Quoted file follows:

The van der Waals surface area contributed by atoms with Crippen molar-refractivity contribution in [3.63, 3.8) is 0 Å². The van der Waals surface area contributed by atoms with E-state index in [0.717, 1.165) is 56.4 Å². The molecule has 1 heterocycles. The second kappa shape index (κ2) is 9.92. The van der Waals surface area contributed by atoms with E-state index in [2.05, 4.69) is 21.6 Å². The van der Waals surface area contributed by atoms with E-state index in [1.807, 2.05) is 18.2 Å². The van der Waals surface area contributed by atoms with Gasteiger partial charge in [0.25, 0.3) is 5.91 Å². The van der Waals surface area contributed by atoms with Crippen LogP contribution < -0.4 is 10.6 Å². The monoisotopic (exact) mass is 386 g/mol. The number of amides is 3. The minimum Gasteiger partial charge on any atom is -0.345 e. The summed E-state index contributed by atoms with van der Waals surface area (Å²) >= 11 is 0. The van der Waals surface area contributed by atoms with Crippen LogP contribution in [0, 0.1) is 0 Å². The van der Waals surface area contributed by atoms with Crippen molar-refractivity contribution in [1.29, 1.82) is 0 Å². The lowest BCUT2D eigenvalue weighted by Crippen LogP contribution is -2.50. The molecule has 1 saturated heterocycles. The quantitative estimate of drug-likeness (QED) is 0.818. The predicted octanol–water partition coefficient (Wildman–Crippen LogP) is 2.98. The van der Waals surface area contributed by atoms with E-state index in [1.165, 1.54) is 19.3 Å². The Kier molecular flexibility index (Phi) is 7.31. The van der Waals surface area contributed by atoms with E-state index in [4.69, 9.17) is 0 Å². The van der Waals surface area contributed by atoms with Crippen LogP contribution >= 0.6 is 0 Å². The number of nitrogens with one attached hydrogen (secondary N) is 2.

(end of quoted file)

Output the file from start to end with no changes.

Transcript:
The van der Waals surface area contributed by atoms with Crippen molar-refractivity contribution in [3.63, 3.8) is 0 Å². The van der Waals surface area contributed by atoms with E-state index in [0.717, 1.165) is 56.4 Å². The molecule has 1 heterocycles. The second kappa shape index (κ2) is 9.92. The van der Waals surface area contributed by atoms with E-state index in [2.05, 4.69) is 21.6 Å². The van der Waals surface area contributed by atoms with E-state index in [1.807, 2.05) is 18.2 Å². The van der Waals surface area contributed by atoms with Gasteiger partial charge in [0.25, 0.3) is 5.91 Å². The van der Waals surface area contributed by atoms with Crippen LogP contribution < -0.4 is 10.6 Å². The monoisotopic (exact) mass is 386 g/mol. The number of amides is 3. The minimum Gasteiger partial charge on any atom is -0.345 e. The summed E-state index contributed by atoms with van der Waals surface area (Å²) >= 11 is 0. The van der Waals surface area contributed by atoms with Crippen LogP contribution in [0, 0.1) is 0 Å². The van der Waals surface area contributed by atoms with Crippen molar-refractivity contribution in [1.29, 1.82) is 0 Å². The lowest BCUT2D eigenvalue weighted by Crippen LogP contribution is -2.50. The molecule has 1 saturated heterocycles. The quantitative estimate of drug-likeness (QED) is 0.818. The predicted octanol–water partition coefficient (Wildman–Crippen LogP) is 2.98. The van der Waals surface area contributed by atoms with E-state index in [1.165, 1.54) is 19.3 Å². The Kier molecular flexibility index (Phi) is 7.31. The van der Waals surface area contributed by atoms with E-state index in [4.69, 9.17) is 0 Å². The van der Waals surface area contributed by atoms with Crippen LogP contribution >= 0.6 is 0 Å². The number of nitrogens with one attached hydrogen (secondary N) is 2.